Notes Sutton Honored DiMarco Surgery

By Associated PressSeptember 12, 2007, 4:00 pm
2006 The TOUR Championship presented by Coca-ColaATLANTA -- Hal Sutton was honored Wednesday with the Payne Stewart Award, and he encouraged every golfer to find the balance in life that Stewart demonstrated before he was killed in plane crash almost eight years ago.
 
Sutton became the 10th player to win the award since it began in 2000, when Byron Nelson, Arnold Palmer and Jack Nicklaus were the first recipients. It is given annually to a player who reflects Stewart's respect for golf traditions, his charitable work and presentation in dress.
 
His widow, Tracey, and daughter Chelsea, a senior at Clemson, were at the ceremony on the first tee at East Lake Golf Club.
 
Behind the grandstand was the 18th hole, where Sutton in 1998 saved par from a deep bunker to force a playoff with Vijay Singh, then beat him with a birdie on the par-3 closing hole.
 
Sutton, who choked up after talking about Stewart and his family, recalled searching for balance in his golf swing on the eve of the 1998 TOUR Championship, and only later realizing he didn't have balance in his life.
 
They had a young daughter and his wife was pregnant with twins, and Sutton said all he thought about was winning the tournament.
 
'I had to walk away from golf on my terms to figure it all out,' he said.
 
Sutton won 14 times in his career, including the 1983 PGA Championship in a duel against Jack Nicklaus and the 2001 PLAYERS Championship that came down to the wire against Tiger Woods. He was Ryder Cup captain in 2004, when the United States was soundly beaten by Europe and Sutton was criticized for pairing Woods and Phil Mickelson.
 
'To achieve at a high level, you have to lead a self-centered life,' Sutton said.
 
He last played a PGA TOUR event at Riviera in 2006, but has kept plenty busy opening a children's hospital in Shreveport, La., raising money for Hurricane Katrina victims and building a golf course. These last few years have taught Sutton that his identity does not have to come through golf.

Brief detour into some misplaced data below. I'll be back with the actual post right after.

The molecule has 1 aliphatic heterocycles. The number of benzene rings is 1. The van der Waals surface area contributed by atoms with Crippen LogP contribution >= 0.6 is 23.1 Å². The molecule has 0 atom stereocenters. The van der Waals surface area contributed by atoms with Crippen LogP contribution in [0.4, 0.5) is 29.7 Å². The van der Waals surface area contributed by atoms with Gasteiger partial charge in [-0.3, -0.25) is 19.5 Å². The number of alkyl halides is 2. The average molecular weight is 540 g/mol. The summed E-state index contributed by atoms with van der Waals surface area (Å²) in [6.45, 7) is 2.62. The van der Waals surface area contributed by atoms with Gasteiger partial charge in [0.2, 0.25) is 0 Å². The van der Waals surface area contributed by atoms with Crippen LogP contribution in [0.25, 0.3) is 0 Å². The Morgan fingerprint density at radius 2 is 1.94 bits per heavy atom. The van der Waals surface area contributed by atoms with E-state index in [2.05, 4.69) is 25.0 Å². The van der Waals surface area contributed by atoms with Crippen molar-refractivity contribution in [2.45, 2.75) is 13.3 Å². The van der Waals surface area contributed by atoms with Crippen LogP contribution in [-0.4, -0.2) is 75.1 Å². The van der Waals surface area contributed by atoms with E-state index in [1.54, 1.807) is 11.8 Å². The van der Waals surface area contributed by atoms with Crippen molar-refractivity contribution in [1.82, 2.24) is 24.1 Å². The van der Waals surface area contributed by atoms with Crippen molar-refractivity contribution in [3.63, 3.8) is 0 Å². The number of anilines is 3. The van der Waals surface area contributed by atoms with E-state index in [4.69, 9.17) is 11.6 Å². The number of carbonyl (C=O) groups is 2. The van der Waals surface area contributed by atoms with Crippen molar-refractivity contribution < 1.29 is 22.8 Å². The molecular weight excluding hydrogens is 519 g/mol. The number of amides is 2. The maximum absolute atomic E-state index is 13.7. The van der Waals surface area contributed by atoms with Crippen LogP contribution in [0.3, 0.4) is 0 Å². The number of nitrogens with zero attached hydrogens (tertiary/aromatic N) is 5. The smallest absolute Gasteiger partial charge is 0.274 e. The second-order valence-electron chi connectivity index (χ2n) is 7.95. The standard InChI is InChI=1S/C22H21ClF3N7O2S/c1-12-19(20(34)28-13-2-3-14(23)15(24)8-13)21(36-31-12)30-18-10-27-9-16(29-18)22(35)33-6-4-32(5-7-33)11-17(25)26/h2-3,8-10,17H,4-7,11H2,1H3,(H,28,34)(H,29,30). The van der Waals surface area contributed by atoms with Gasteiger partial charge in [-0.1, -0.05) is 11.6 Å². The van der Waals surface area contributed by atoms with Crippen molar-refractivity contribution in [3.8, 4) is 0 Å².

His message to young players?
 
'Don't be so self-serving,' he said. 'Think of others as you walk through life, because sooner or later you're going to need them.'
 
DIMARCO SURGERY:
Chris DiMarco missed out on the TOUR Championship for the second straight year, but he's making good use of his time off. DiMarco had arthroscopic surgery Wednesday to clean up bone spurs in his left shoulder.
 
'I am glad I was able to take time off to have this surgery so that when I resume playing, I can do so pain-free,' DiMarco said. 'I can't wait to get back out and swing without pain.'
 
DiMarco had only one top-10 this year, at the Bridgestone Invitational, and missed the cut in his last three events.
 
FEDEX PAY:
Tiger Woods and Phil Mickelson have been the most vocal about the $35 million in FedExCup bonus money being paid in cash instead of going into a retirement fund.
 
Some players are still trying to figure out how to pay their caddies from money they might not see for 30 years.
 
PGA TOUR commissioner Tim Finchem said a solution is simple, as long as that's what everyone wants.
 
'If we had that unanimity, it would be an easy solution,' he said Wednesday. 'I do think there is a preponderance of attitude that the balance is not quite right, and we're talking about pretty good numbers here.'
 
Over four weeks of the PGA TOUR Playoffs, $28 million in prize money is paid out immediately, while the $35 million is deposited into a retirement fund.
 
Finchem recalled the early days of the PGA TOUR when the winner was handed a large cardboard check on the 18th green to show how much he had just won. He compared that with players suggesting fans would be more excited to see players dive into a pile of cash after winning $10 million from the FedExCup.
 
'I don't know if we'll go that far,' he said. 'But we'll see what happens.'
 
LEFTY'S DESIGNS:
Tiger Woods and Phil Mickelson might be rivals in golf course design, too.
 
Mickelson announced Wednesday that the first project of his new design company will be River Rock Golf Club in Cashiers, N.C., about 90 minutes away from where Woods' company is building its first U.S. golf course.
 
Phil Mickelson Design was launched in January. Its first golf course, built along the Blue Ridge Mountains, is scheduled to open in 2010. Among its features are a 305-yard par 3 with a 65-foot drop to the green and a 180-degree view of the mountains; a par 4 at 343 yards that drops 100 feet to the green; and two fairways that cross one another.
 
'My commitment to golf is creating the highest quality golf courses that are challenging, engaging and always provide a truly enjoyable experience each time they are played,' Mickelson said. 'To do that, you need to find the most beautiful landscapes available. We've done that in the mountains of North Carolina.'
 
DALLAS CHARITY:
The Byron Nelson Championship usually leads all PGA TOUR events in charitable giving, but the $6.4 million it raised this year was substantial for other reasons.
 
It didn't finish No. 1 among tour events -- that went to the FBR Open, which raised $7.8 million.
 
But the Byron Nelson Championship went over $100 million in career charity, which was enough of a milestone for tournament officials to show up at East Lake to celebrate the news.
 
'Byron Nelson left a legacy of giving, and it it's wonderful to see this continue,' PGA TOUR commissioner Tim Finchem said.
 
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